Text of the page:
Apple’s latest entry in its online Machine Learning Journal focuses on the personalization process that users partake in when activating “Hey Siri” features on iOS devices. Across all Apple products, “Hey Siri” invokes the company’s AI assistant, and can be followed up by questions like “How is the weather?” or “Message Dad I’m on my way.”
“Hey Siri” was introduced in iOS 8 on the iPhone 6, and at that time it could only be used while the iPhone was charging. Afterwards, the trigger phrase could be used at all times thanks to a low-power and always-on processor that fueled the iPhone and iPad’s ability to continuously listen for “Hey Siri.”
In the new Machine Learning Journal entry, Apple’s Siri team breaks down its technical approach to the development of a “speaker recognition system.” The team created deep neural networks and “set the stage for improvements” in future iterations of Siri, all motivated by the goal of creating “on-device personalization” for users.
Apple’s team says that “Hey Siri” as a phrase was chosen because of its “natural” phrasing, and described three scenarios where unintended activations prove troubling for “Hey Siri” functionality. These include “when the primary users says a similar phrase,” “when other users say “Hey Siri”,” and “when other users say a similar phrase.” According to the team, the last scenario is “the most annoying false activation of all.”
To lessen these accidental activations of Siri, Apple leverages techniques from the field of speaker recognition. Importantly, the Siri team says that it is focused on “who is speaking” and less on “what was spoken.”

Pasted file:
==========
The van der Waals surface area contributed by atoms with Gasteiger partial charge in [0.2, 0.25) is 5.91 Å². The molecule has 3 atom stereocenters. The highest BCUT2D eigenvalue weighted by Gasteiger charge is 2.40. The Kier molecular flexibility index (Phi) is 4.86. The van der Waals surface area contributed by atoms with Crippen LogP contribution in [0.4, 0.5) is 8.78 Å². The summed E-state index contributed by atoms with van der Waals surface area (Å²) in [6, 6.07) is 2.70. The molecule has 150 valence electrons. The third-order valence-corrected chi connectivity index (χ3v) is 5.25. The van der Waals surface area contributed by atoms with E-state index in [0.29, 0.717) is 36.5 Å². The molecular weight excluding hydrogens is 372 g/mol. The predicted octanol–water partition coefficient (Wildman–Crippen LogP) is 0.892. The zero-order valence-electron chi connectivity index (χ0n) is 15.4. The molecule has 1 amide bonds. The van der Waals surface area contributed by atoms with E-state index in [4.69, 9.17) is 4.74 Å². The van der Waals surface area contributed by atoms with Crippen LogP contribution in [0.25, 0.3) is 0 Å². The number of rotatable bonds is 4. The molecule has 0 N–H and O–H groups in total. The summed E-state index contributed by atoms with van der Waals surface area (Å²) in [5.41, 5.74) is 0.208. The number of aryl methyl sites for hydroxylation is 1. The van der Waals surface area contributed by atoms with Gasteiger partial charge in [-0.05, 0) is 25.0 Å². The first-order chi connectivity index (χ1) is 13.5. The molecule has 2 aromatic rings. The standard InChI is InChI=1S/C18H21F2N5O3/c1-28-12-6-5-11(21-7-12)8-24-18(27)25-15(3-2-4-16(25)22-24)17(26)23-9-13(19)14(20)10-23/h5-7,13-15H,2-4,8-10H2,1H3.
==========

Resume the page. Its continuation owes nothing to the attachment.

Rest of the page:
The overall goal of speaker recognition (SR) is to ascertain the identity of a person using his or her voice. We are interested in “who is speaking,” as opposed to the problem of speech recognition, which aims to ascertain “what was spoken.” SR performed using a phrase known a priori, such as “Hey Siri,” is often referred to as text-dependent SR; otherwise, the problem is known as text-independent SR.
The journal entry then goes into how users enroll in a personalized “Hey Siri” process using explicit and implicit enrollment. Explicit begins the minute that users speak the trigger phrase a few times, but implicit is “created over a period of time” and made during “real-world situations.”
The Siri team says that the remaining challenges faced by speaker recognition is figuring out how to get quality performance in reverberant (large room) and noisy (car) environments. You can check out the full Machine Learning Journal entry on “Hey Siri” right here.
Since it began last summer, Apple has shared numerous entries in its Machine Learning Journal about complex topics, which have already included “Hey Siri”, face detection, and more. All past entries can be seen on Apple.com.